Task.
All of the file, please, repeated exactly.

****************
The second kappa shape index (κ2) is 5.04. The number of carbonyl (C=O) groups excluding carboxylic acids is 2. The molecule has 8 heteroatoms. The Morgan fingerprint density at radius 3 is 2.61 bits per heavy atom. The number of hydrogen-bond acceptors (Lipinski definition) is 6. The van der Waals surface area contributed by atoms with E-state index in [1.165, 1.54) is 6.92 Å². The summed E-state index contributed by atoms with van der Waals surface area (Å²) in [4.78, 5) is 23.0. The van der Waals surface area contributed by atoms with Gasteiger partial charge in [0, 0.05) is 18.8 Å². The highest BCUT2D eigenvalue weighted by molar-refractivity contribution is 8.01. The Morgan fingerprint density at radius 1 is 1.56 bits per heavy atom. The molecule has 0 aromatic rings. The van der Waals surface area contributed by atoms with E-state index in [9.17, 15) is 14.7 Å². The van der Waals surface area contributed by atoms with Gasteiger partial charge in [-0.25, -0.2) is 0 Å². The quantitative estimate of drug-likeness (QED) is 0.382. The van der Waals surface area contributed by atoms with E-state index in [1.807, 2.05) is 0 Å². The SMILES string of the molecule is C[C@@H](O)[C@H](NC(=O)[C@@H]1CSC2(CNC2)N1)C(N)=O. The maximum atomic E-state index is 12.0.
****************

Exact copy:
The second kappa shape index (κ2) is 5.04. The number of carbonyl (C=O) groups excluding carboxylic acids is 2. The molecule has 8 heteroatoms. The Morgan fingerprint density at radius 3 is 2.61 bits per heavy atom. The number of hydrogen-bond acceptors (Lipinski definition) is 6. The van der Waals surface area contributed by atoms with E-state index in [1.165, 1.54) is 6.92 Å². The summed E-state index contributed by atoms with van der Waals surface area (Å²) in [4.78, 5) is 23.0. The van der Waals surface area contributed by atoms with Gasteiger partial charge in [0, 0.05) is 18.8 Å². The highest BCUT2D eigenvalue weighted by molar-refractivity contribution is 8.01. The Morgan fingerprint density at radius 1 is 1.56 bits per heavy atom. The molecule has 0 aromatic rings. The van der Waals surface area contributed by atoms with E-state index in [9.17, 15) is 14.7 Å². The van der Waals surface area contributed by atoms with Gasteiger partial charge in [-0.25, -0.2) is 0 Å². The quantitative estimate of drug-likeness (QED) is 0.382. The van der Waals surface area contributed by atoms with E-state index in [1.807, 2.05) is 0 Å². The SMILES string of the molecule is C[C@@H](O)[C@H](NC(=O)[C@@H]1CSC2(CNC2)N1)C(N)=O. The maximum atomic E-state index is 12.0.